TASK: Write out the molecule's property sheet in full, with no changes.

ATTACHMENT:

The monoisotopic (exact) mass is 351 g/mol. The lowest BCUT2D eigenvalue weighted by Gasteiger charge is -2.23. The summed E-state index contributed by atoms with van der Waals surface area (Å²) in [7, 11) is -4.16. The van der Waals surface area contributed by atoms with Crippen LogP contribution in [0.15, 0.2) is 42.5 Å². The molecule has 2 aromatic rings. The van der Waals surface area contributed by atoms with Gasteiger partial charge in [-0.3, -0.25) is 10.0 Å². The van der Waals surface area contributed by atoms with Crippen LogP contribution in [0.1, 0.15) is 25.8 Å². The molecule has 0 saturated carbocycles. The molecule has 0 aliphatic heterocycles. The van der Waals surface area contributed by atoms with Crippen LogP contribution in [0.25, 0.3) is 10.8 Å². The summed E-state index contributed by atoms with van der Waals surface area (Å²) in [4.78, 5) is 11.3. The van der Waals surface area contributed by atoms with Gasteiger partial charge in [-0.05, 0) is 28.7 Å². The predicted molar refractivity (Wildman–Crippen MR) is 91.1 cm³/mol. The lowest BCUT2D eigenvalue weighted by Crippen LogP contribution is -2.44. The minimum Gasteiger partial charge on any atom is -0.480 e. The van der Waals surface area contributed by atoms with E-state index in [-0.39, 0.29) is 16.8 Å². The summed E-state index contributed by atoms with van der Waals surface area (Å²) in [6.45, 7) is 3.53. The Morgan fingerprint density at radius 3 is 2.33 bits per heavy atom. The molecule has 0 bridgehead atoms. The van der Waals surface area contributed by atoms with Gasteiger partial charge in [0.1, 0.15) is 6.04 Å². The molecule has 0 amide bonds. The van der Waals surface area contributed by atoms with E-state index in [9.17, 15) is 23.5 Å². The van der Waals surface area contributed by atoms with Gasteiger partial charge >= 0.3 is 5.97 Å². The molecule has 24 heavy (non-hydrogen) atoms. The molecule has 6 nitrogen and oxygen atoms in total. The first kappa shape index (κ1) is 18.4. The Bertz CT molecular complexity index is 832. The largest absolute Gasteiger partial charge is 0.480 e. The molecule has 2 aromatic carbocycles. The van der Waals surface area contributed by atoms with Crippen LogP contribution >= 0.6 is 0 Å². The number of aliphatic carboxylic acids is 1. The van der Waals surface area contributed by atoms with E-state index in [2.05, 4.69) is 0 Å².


The monoisotopic (exact) mass is 351 g/mol. The lowest BCUT2D eigenvalue weighted by Gasteiger charge is -2.23. The summed E-state index contributed by atoms with van der Waals surface area (Å²) in [7, 11) is -4.16. The van der Waals surface area contributed by atoms with Crippen LogP contribution in [0.15, 0.2) is 42.5 Å². The molecule has 2 aromatic rings. The van der Waals surface area contributed by atoms with Gasteiger partial charge in [-0.3, -0.25) is 10.0 Å². The van der Waals surface area contributed by atoms with Crippen LogP contribution in [0.1, 0.15) is 25.8 Å². The molecule has 0 saturated carbocycles. The molecule has 0 aliphatic heterocycles. The van der Waals surface area contributed by atoms with Crippen LogP contribution in [0.25, 0.3) is 10.8 Å². The summed E-state index contributed by atoms with van der Waals surface area (Å²) in [4.78, 5) is 11.3. The van der Waals surface area contributed by atoms with Gasteiger partial charge in [-0.05, 0) is 28.7 Å². The predicted molar refractivity (Wildman–Crippen MR) is 91.1 cm³/mol. The lowest BCUT2D eigenvalue weighted by Crippen LogP contribution is -2.44. The minimum Gasteiger partial charge on any atom is -0.480 e. The van der Waals surface area contributed by atoms with E-state index in [-0.39, 0.29) is 16.8 Å². The summed E-state index contributed by atoms with van der Waals surface area (Å²) in [6.45, 7) is 3.53. The Morgan fingerprint density at radius 3 is 2.33 bits per heavy atom. The molecule has 0 bridgehead atoms. The van der Waals surface area contributed by atoms with Gasteiger partial charge in [0.1, 0.15) is 6.04 Å². The molecule has 0 amide bonds. The van der Waals surface area contributed by atoms with E-state index in [9.17, 15) is 23.5 Å². The van der Waals surface area contributed by atoms with Gasteiger partial charge >= 0.3 is 5.97 Å². The molecule has 24 heavy (non-hydrogen) atoms. The molecule has 6 nitrogen and oxygen atoms in total. The first kappa shape index (κ1) is 18.4. The Bertz CT molecular complexity index is 832. The largest absolute Gasteiger partial charge is 0.480 e. The molecule has 2 aromatic carbocycles. The van der Waals surface area contributed by atoms with Crippen LogP contribution >= 0.6 is 0 Å². The number of aliphatic carboxylic acids is 1. The van der Waals surface area contributed by atoms with E-state index in [2.05, 4.69) is 0 Å².